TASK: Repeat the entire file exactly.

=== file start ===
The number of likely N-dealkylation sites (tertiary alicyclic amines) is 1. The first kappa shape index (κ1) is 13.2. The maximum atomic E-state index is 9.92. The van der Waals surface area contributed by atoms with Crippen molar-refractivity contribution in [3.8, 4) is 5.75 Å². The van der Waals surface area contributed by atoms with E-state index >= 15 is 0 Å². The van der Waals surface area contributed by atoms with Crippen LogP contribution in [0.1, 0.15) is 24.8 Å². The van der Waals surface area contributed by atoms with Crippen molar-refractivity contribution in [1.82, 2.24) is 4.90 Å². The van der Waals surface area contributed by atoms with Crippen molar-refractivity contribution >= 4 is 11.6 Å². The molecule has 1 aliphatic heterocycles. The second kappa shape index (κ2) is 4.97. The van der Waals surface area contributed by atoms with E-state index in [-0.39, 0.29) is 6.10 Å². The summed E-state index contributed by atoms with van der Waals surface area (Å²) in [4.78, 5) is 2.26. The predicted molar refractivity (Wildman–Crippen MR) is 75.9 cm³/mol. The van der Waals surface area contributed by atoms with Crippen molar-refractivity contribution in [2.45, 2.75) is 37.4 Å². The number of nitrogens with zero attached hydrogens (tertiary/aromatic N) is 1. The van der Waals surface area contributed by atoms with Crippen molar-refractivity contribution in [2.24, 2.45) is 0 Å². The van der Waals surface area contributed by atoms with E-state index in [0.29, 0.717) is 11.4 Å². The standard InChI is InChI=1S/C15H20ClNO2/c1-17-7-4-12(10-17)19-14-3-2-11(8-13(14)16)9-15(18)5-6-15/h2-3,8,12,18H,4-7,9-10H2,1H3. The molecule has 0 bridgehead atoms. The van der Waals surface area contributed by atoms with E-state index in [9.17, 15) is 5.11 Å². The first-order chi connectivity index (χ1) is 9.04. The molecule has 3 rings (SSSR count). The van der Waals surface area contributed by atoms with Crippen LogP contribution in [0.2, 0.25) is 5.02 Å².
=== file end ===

The number of likely N-dealkylation sites (tertiary alicyclic amines) is 1. The first kappa shape index (κ1) is 13.2. The maximum atomic E-state index is 9.92. The van der Waals surface area contributed by atoms with Crippen molar-refractivity contribution in [3.8, 4) is 5.75 Å². The van der Waals surface area contributed by atoms with E-state index >= 15 is 0 Å². The van der Waals surface area contributed by atoms with Crippen LogP contribution in [0.1, 0.15) is 24.8 Å². The van der Waals surface area contributed by atoms with Crippen molar-refractivity contribution in [1.82, 2.24) is 4.90 Å². The van der Waals surface area contributed by atoms with Crippen molar-refractivity contribution >= 4 is 11.6 Å². The molecule has 1 aliphatic heterocycles. The second kappa shape index (κ2) is 4.97. The van der Waals surface area contributed by atoms with E-state index in [-0.39, 0.29) is 6.10 Å². The summed E-state index contributed by atoms with van der Waals surface area (Å²) in [4.78, 5) is 2.26. The predicted molar refractivity (Wildman–Crippen MR) is 75.9 cm³/mol. The van der Waals surface area contributed by atoms with Crippen molar-refractivity contribution in [2.45, 2.75) is 37.4 Å². The number of nitrogens with zero attached hydrogens (tertiary/aromatic N) is 1. The van der Waals surface area contributed by atoms with Crippen molar-refractivity contribution in [2.24, 2.45) is 0 Å². The van der Waals surface area contributed by atoms with E-state index in [0.29, 0.717) is 11.4 Å². The standard InChI is InChI=1S/C15H20ClNO2/c1-17-7-4-12(10-17)19-14-3-2-11(8-13(14)16)9-15(18)5-6-15/h2-3,8,12,18H,4-7,9-10H2,1H3. The molecule has 0 bridgehead atoms. The van der Waals surface area contributed by atoms with E-state index in [9.17, 15) is 5.11 Å². The first-order chi connectivity index (χ1) is 9.04. The molecule has 3 rings (SSSR count). The van der Waals surface area contributed by atoms with Crippen LogP contribution in [0.2, 0.25) is 5.02 Å².